This story takes place sometime between May of 2008 and March of 2009
We were walking in Santa Fe, Cecelia, Darlia, and I, looking in the windows of galleries, admiring some of the art on display – and wondering why anyone would want to waste money on some of it. There may be artistic merit in splotches of red, blue, and yellow on a white canvas, but I can't see it. I don't demand photographic realism in painting – my favorites are the Impressionists, after all – but a painting that looks like a drunken monkey was playing in cans of house paint doesn't attract me.
I was looking out into the street for a moment, my old law enforcement habit of always paying attention to everything around me, when I heard Darlia cry out. "That's Lahtkwa!" My father was a full blood Lahtkwa Indian, and Darlia's been spending more and more time on the reservation in Washington, learning the language and the culture. I grew up as though I were all white, but she's going to wind up a traditional if she keeps going.
I turned to look. I couldn't have sworn to it, but what Darlia was pointing to did seem to me like Lahtkwa work. It was a fan made of a bird's wing – a raven's wing, in fact, and Raven is the most powerful spirit in the Lahtkwa religion. Such a fan would belong only to a revered holy man – my brother Memphis, who's lived most of his life on the reservation and is something of a holy man himself, says the closest one word English translation is priest – who had demonstrated great power.
I moved closer to the window. For just a moment I could see our reflections. I looked as I always do – faded jeans, scuffed boots, a cowboy shirt, and my brown bullrider hat. Cecelia's reflection was just an inch shorter than mine, but narrow and angular, with her kinky hair pulled back into a short ponytail at the base of her skull and her skin the color of broken milk chocolate. Darlia, who's tall for her age but so chunky she doesn't look it, showed in the window as a golden brown young Valkyrie, with her hair in two braids that fell over her shoulders to just below her waist.
Then I was too close to the window to see reflections. I examined the handle of the fan. The wrapping that bound the wing to the handle looked like old hide – buckskin, probably, since Raven is a male spirit and doeskin only figures in objects sacred to female spirits ... and just knowing that was stretching my knowledge of Lahtkwa beliefs. The handle was wood – and could have been pine or oak or pretty much anything but ebony or cedar to my ignorant eyes. I once read a book where the narrator knew at first sight that someone else's blouse was slubbed silk. I had to look up slubbed, one of the few esoteric words I don't know, and when I saw some pictures of the material online I wondered how anyone could tell what it was at a glance across a room. I guess the author was imputing his own knowledge to the narrator. Anyway, I know wood is wood, but I can't tell 50 different kinds apart at first glance.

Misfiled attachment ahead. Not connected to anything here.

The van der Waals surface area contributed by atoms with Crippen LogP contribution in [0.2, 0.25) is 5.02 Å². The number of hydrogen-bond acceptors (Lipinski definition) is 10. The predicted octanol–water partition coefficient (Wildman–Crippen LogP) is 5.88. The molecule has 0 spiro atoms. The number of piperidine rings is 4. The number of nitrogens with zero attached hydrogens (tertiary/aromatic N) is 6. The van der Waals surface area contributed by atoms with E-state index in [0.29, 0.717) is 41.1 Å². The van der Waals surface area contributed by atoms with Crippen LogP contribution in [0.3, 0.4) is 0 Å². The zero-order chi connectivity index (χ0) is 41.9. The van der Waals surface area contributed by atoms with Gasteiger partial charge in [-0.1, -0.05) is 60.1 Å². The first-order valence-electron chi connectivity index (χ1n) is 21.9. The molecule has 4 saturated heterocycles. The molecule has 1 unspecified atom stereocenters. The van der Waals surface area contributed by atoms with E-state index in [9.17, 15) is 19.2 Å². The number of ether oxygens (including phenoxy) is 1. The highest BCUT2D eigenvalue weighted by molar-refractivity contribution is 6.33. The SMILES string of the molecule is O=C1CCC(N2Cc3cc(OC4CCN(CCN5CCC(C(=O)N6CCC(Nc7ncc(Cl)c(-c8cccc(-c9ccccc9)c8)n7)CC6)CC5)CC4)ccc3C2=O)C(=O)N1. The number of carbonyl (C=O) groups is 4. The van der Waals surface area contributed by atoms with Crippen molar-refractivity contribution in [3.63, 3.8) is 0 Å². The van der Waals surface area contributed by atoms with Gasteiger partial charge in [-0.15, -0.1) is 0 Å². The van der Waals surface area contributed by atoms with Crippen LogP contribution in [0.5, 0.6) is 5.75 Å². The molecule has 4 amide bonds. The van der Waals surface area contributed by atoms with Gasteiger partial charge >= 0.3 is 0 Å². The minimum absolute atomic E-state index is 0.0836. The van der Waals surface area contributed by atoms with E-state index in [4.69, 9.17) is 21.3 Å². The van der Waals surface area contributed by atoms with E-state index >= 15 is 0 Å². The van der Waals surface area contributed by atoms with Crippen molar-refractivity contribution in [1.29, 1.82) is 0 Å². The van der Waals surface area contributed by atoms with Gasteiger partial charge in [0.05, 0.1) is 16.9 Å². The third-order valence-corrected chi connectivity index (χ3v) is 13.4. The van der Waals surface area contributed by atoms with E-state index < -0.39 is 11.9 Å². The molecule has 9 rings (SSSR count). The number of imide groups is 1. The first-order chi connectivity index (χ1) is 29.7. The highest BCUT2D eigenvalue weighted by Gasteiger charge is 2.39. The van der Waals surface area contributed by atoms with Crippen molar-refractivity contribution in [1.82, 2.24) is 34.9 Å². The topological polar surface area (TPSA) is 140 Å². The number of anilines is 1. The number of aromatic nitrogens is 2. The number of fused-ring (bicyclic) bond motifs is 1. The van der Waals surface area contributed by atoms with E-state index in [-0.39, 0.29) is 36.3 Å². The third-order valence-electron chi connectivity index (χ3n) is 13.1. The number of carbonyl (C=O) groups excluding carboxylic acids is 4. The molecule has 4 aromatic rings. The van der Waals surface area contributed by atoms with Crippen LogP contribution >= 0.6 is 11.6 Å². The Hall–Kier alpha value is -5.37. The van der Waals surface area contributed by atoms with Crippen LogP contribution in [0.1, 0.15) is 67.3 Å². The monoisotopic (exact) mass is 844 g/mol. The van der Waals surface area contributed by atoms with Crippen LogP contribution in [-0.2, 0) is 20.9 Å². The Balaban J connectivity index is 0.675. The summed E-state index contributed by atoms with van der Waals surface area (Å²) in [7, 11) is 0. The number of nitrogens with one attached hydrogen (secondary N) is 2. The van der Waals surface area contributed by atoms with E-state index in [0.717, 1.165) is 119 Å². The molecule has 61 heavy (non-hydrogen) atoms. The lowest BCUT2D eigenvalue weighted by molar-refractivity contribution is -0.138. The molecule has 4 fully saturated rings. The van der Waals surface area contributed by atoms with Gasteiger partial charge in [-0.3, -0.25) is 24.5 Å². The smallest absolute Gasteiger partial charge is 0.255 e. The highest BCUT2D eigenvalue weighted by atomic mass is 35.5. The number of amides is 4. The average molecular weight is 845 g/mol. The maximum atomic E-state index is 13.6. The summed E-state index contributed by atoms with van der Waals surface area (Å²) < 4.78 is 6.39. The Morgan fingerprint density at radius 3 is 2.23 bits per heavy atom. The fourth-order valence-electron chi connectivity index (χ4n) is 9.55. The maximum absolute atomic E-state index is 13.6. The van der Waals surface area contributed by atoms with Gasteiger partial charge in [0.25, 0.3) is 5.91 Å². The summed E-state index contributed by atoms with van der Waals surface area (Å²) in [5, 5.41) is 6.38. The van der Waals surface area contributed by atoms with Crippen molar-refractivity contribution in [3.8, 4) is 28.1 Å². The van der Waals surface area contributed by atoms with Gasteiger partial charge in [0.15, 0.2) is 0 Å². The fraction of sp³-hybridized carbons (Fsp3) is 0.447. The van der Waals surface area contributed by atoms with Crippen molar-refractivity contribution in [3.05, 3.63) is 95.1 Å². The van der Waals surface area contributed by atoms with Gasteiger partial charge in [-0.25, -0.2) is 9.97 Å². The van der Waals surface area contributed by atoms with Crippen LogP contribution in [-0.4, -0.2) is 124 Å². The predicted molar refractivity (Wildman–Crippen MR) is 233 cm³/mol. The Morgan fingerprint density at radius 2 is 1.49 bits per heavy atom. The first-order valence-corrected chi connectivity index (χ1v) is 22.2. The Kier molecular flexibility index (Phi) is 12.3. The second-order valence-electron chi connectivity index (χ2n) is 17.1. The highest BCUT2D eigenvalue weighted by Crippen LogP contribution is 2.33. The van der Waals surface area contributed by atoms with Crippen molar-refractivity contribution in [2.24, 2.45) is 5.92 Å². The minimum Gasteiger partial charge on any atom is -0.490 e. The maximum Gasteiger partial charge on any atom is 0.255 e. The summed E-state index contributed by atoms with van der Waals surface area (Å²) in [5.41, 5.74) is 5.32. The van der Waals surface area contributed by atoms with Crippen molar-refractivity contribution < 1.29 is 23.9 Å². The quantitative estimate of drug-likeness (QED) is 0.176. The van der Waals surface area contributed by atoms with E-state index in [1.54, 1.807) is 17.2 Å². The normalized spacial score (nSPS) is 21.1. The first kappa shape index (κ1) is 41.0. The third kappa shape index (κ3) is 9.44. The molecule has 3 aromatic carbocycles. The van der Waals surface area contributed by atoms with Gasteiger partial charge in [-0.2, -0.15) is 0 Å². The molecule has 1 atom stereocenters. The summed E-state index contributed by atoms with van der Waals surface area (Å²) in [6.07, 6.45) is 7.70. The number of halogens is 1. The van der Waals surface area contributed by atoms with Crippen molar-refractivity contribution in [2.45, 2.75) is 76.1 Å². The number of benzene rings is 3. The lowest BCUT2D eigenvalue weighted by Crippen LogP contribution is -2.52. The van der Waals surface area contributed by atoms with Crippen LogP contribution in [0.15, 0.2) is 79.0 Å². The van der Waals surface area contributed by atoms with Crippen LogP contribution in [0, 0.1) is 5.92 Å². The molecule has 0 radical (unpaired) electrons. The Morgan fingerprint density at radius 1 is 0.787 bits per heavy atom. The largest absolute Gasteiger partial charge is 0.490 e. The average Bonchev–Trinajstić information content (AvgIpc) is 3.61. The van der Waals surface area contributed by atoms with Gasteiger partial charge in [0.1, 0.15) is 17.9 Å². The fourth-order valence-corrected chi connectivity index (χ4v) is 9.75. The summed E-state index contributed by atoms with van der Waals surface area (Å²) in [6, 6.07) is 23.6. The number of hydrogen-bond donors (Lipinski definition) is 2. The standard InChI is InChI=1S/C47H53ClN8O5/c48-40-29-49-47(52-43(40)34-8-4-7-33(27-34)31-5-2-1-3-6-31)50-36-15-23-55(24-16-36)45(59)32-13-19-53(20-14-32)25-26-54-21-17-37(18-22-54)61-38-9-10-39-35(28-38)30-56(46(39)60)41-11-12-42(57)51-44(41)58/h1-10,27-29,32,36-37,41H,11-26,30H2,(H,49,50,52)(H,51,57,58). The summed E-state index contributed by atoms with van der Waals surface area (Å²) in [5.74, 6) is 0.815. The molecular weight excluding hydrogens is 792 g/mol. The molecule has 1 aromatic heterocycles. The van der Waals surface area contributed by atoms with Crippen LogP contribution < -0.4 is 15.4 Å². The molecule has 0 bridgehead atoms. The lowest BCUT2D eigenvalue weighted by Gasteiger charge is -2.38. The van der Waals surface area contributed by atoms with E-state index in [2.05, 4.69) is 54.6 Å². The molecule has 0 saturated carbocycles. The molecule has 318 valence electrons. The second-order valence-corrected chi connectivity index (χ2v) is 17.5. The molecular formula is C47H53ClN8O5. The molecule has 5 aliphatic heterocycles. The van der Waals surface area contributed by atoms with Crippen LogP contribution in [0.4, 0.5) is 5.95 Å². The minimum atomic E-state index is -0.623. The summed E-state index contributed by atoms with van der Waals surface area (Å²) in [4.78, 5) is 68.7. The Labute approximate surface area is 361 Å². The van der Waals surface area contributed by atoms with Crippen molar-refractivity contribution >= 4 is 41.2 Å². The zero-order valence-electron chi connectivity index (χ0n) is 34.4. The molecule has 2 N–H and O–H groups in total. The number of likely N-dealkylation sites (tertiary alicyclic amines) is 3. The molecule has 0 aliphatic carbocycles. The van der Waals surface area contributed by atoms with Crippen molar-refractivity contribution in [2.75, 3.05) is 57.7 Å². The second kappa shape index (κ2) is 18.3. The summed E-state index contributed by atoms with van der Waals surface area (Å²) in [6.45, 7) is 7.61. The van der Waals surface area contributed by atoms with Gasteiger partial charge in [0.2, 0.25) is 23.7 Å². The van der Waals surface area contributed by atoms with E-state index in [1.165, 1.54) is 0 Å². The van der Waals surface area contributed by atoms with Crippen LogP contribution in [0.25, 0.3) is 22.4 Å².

"It looks Lahtkwa," I said. "Are you sure?"
"I'm sure," Darlia said in her raspy voice that reminds me of Ana Gabriel, or Melissa Ethridge, or any of several other singers with husky voices. "Uncle Memphis took me to visit Randolph Picket Horse last summer, and he had one – not as old as this one, I don't think."
That was the best identification any of us could provide – Cecelia knows even less about Lahtkwa ceremonial objects than I do. She's led a choir, and she knows the Bible forward and backwards, but she's got even less knowledge about my father's people than I do, and I grew up with relatives of my mother in the Mojave Desert a long way from the rez.
"Let's go in," I said. "That's a steep price on the tag, but we can afford it, so we can be believable if we say we're thinking about buying it."
I led the way inside. We didn't look like the typical customers of a Santa Fe art gallery. Santa Fe is a weird city – it's a status symbol to live on a dirt road, and it's so self-consciously trendy it makes Hollywood almost look normal. I dress all the time like the cowboy I once actually was, Cecelia is elegant but makes her clothes according to her own ideas of what looks good, and Darlia goes back and forth between tomboy and imperial princess. Just now Darlia was in her own jeans, a pair of Navajo style moccasins a friend at school had given her for her last birthday, and a t-shirt she'd gotten on our last trip to Enterprise, Alabama – with a print of the famous boll weevil monument on it.
But the owner, or manager, or clerk, or whoever it was coming toward us – how do you tell, when it's a stick-skinny blonde in a sleeveless black dress? – couldn't assume that we didn't have the money to buy. Her tone sounded like Generic Willingness to Help as she asked, "Is there something I can do for you?"
"Yeah," I said, "that raven's wing fan in the display window – is that genuine Lahtkwa work?"
"Do you know Lahtkwa artifacts?" she asked as she led the way toward the window in question.
"A bit. I'm more familiar with some of the work of better known tribes – the Lahtkwa aren't big or famous, you know – but I like ravens, so I've paid a little bit of attention to the mythology about them."